I recently spoke with Felix Wessel of Deutschlandfunk Kultur‘s show Breitband about doomscrolling and The Endless Doomscroller. Felix also interviews psychologist Moritz Petzold. The segment is mostly in German so best for those with fluency there, but it also includes a performative reading of translated Doomscroller headlines that is fun to hear.
I gave a presentation about several of my Facebook-focused works and then engaged in panel discussion about The Power of Facebook with Nabiha Syed from The Markup, design sociologist Theo Ploeg, and host Margarita Ospian of The Hmm, a group that investigates internet culture out of The Netherlands. From the organizers:
During this event we try to better understand the power of Facebook together with three speakers. Nabiha Syed from the non-profit newsroom The Markup, will tell how they’re keeping an eye on Big Tech companies, and developing tools that reveal when we are being tracked. Artist Ben Grosser will share his Facebook related projects, including ‘Safebook’, a Facebook without content. And design sociologist Theo Ploeg will explain why he thinks our data does not provide any insight into us.
My talk starts at 1:03 in the embed above. I’ve queued it up, but I definitely recommend watching the whole event.
I gave a keynote presentation at Sankt Interface 2020, an annual event from the Interface Cultures Program at the University of Art in Linz, Austria. Interface Cultures is co-directed by Christa Sommerer and Laurent Mignonneau, and the event was co-coordinated by Cesar Escudero Andaluz. I’ve queued up the video above, but I also highly recommend the talk before mine by Valentina Tanni on her Meme Aesthetics book, as well as the Q&A with both of us after my talk.
The Endless Doomscroller is part of this year’s Piksel Festival in Bergen, Norway. The festival spans several sites; my work is up at Studio 207. An annual event focused on electronic art and technological freedom, this year’s festival, titled “The future narrow, where you don’t want to go,” focuses on the following:
…We appropriate and hack Leandro Pisano’s words: We need to understand rural/online/local areas as complex spaces actively immersed in the dynamism of encounters, flows and fluxes of contemporary geographies, and critically question modern discourses of capitalism and metropolitanism in which rural/online/local territories are marginalized and considered as doomed to oblivion.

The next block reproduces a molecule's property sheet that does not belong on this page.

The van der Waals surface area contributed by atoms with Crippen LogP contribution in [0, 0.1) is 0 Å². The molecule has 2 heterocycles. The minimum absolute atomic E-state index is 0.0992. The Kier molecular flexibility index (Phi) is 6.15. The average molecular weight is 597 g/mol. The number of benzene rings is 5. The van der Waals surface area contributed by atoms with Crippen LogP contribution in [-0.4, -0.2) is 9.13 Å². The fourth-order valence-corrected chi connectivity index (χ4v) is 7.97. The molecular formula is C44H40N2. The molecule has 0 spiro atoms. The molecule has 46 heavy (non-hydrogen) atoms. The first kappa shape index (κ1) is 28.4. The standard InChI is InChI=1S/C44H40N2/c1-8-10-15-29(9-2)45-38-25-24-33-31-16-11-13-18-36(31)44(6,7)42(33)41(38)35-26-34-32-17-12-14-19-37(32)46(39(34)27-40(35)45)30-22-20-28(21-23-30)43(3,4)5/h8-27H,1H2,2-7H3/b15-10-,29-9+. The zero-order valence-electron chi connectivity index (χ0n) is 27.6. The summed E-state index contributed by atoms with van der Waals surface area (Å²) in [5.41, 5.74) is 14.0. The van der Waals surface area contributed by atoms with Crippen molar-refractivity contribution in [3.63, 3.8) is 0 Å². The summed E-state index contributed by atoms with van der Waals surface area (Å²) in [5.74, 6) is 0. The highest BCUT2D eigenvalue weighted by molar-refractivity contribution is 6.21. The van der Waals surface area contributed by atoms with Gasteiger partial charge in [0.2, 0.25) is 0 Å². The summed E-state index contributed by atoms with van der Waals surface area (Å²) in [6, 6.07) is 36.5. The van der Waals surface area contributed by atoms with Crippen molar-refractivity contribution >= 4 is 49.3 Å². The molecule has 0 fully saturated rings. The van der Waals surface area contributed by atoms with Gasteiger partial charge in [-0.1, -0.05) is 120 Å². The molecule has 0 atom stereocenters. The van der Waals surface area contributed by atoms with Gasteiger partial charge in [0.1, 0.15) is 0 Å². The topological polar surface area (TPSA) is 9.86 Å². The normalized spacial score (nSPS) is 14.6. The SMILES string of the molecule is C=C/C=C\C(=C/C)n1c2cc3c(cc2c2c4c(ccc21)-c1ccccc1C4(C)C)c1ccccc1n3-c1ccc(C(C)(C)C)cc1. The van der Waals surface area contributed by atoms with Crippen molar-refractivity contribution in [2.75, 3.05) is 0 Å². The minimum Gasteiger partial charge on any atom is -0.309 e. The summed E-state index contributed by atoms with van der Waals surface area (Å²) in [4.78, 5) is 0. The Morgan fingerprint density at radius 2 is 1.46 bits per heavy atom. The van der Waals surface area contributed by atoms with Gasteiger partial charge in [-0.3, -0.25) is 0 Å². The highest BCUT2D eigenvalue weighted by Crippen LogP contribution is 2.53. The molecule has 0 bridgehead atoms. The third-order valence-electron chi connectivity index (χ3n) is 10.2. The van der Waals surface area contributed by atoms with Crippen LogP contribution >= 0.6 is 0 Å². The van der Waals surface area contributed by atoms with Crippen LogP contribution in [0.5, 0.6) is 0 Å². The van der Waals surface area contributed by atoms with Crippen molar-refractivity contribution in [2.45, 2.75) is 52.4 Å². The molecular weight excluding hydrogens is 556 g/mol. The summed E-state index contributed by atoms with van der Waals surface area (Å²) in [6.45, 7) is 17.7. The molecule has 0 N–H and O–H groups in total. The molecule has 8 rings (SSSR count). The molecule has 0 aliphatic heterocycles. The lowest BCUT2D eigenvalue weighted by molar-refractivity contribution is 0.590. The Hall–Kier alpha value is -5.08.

The festival is up through 22 November.
“Wow, it’s exactly like Twitter, but no one is telling me to kill myself” — Bryan Menegus, Gizmodo
The Endless Doomscroller has been the subject of a few media articles and interviews recently, including:
- Gizmodo: Presenting The Endless Doomscroller
- Mic: “The Endless Doomscroller” soothes my doomsday anxieties
- Stuttgarter Zeitung [Germany]: Was ist Doomscrolling?
- A.V. Club: Doomscrolling is art now, so feel free to keep on despairing
I also did an interview with ABC News Radio about the project:
My film ORDER OF MAGNITUDE is part of the B3 Biennial of the Moving Image in Frankfurt, from 9-18 October. As part of my participation in the festival, I spent some time talking with Johannes Grenzfurthner (founder of monochrom, director of Traceroute and many other films). We chat about software, algorithms, neutralism, social credit, self-driving cars, how big tech influences artistic expression, and, unavoidably, more.
My work Safebook is part of exhibition at Science Gallery Detroit titled Future Present: Design in a Time of Urgency. Curated by Antajuan Scott, Mark Sullivan, Cezanne Charles, Olga Stella, and Ralph Borland, the exhibition asks questions such as: